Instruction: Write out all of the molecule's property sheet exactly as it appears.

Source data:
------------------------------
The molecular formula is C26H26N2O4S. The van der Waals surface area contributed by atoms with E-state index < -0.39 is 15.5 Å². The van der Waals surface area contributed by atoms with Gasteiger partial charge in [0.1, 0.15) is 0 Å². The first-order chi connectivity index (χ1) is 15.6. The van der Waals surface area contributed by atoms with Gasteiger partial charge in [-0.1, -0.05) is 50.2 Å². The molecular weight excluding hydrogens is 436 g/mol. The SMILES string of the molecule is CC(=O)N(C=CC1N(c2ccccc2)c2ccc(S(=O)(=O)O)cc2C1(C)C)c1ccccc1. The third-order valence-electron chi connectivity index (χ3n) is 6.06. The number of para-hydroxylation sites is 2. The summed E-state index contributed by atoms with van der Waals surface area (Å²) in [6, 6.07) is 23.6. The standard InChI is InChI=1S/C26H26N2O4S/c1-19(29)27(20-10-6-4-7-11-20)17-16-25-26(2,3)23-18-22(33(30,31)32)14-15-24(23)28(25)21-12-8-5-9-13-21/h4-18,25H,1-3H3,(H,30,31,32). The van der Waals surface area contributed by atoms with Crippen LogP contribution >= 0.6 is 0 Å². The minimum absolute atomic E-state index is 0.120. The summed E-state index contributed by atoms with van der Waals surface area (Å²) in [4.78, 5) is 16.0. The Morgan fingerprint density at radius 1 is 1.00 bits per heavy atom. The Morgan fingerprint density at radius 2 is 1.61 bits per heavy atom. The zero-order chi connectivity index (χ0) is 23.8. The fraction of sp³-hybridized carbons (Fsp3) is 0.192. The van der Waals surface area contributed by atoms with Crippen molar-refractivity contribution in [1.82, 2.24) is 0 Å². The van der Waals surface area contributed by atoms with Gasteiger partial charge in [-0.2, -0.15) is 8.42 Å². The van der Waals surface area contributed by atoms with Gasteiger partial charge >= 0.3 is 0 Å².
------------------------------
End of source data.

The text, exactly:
The molecular formula is C26H26N2O4S. The van der Waals surface area contributed by atoms with E-state index < -0.39 is 15.5 Å². The van der Waals surface area contributed by atoms with Gasteiger partial charge in [0.1, 0.15) is 0 Å². The first-order chi connectivity index (χ1) is 15.6. The van der Waals surface area contributed by atoms with Gasteiger partial charge in [-0.1, -0.05) is 50.2 Å². The molecular weight excluding hydrogens is 436 g/mol. The SMILES string of the molecule is CC(=O)N(C=CC1N(c2ccccc2)c2ccc(S(=O)(=O)O)cc2C1(C)C)c1ccccc1. The third-order valence-electron chi connectivity index (χ3n) is 6.06. The number of para-hydroxylation sites is 2. The summed E-state index contributed by atoms with van der Waals surface area (Å²) in [6, 6.07) is 23.6. The standard InChI is InChI=1S/C26H26N2O4S/c1-19(29)27(20-10-6-4-7-11-20)17-16-25-26(2,3)23-18-22(33(30,31)32)14-15-24(23)28(25)21-12-8-5-9-13-21/h4-18,25H,1-3H3,(H,30,31,32). The van der Waals surface area contributed by atoms with Crippen LogP contribution >= 0.6 is 0 Å². The minimum absolute atomic E-state index is 0.120. The summed E-state index contributed by atoms with van der Waals surface area (Å²) in [4.78, 5) is 16.0. The Morgan fingerprint density at radius 1 is 1.00 bits per heavy atom. The Morgan fingerprint density at radius 2 is 1.61 bits per heavy atom. The zero-order chi connectivity index (χ0) is 23.8. The fraction of sp³-hybridized carbons (Fsp3) is 0.192. The van der Waals surface area contributed by atoms with Crippen molar-refractivity contribution in [1.82, 2.24) is 0 Å². The van der Waals surface area contributed by atoms with Gasteiger partial charge in [-0.2, -0.15) is 8.42 Å². The van der Waals surface area contributed by atoms with Gasteiger partial charge >= 0.3 is 0 Å².